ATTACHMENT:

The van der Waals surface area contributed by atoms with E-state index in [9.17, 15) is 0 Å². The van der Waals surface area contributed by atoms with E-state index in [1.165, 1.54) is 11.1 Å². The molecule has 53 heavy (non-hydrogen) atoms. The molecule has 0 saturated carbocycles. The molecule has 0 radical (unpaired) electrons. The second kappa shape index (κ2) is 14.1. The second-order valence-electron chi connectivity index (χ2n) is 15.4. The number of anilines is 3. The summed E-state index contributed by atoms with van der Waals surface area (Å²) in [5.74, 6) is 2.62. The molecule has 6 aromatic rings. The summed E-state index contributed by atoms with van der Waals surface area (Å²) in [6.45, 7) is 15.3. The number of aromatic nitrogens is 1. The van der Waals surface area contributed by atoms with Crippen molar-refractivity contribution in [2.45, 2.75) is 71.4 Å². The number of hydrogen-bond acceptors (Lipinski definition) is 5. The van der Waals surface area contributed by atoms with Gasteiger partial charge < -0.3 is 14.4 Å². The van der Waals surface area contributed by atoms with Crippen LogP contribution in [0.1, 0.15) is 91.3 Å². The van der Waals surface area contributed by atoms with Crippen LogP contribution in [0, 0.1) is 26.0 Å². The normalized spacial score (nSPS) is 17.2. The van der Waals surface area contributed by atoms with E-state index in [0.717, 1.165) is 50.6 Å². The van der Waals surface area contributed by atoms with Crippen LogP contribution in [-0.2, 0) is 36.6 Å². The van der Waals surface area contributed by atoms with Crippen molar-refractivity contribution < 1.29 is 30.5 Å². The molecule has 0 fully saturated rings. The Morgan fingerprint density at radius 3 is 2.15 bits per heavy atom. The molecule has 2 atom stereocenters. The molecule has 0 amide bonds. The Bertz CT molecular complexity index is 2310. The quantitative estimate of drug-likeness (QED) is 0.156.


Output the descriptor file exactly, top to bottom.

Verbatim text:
The van der Waals surface area contributed by atoms with E-state index in [9.17, 15) is 0 Å². The van der Waals surface area contributed by atoms with E-state index in [1.165, 1.54) is 11.1 Å². The molecule has 53 heavy (non-hydrogen) atoms. The molecule has 0 saturated carbocycles. The molecule has 0 radical (unpaired) electrons. The second kappa shape index (κ2) is 14.1. The second-order valence-electron chi connectivity index (χ2n) is 15.4. The number of anilines is 3. The summed E-state index contributed by atoms with van der Waals surface area (Å²) in [5.74, 6) is 2.62. The molecule has 6 aromatic rings. The summed E-state index contributed by atoms with van der Waals surface area (Å²) in [6.45, 7) is 15.3. The number of aromatic nitrogens is 1. The van der Waals surface area contributed by atoms with Crippen molar-refractivity contribution in [2.45, 2.75) is 71.4 Å². The number of hydrogen-bond acceptors (Lipinski definition) is 5. The van der Waals surface area contributed by atoms with Gasteiger partial charge < -0.3 is 14.4 Å². The van der Waals surface area contributed by atoms with Crippen LogP contribution in [0.1, 0.15) is 91.3 Å². The van der Waals surface area contributed by atoms with Crippen LogP contribution in [0, 0.1) is 26.0 Å². The normalized spacial score (nSPS) is 17.2. The van der Waals surface area contributed by atoms with E-state index in [0.717, 1.165) is 50.6 Å². The van der Waals surface area contributed by atoms with Crippen LogP contribution in [-0.2, 0) is 36.6 Å². The van der Waals surface area contributed by atoms with Crippen molar-refractivity contribution < 1.29 is 30.5 Å². The molecule has 0 fully saturated rings. The Morgan fingerprint density at radius 3 is 2.15 bits per heavy atom. The molecule has 2 atom stereocenters. The molecule has 0 amide bonds. The Bertz CT molecular complexity index is 2310. The quantitative estimate of drug-likeness (QED) is 0.156.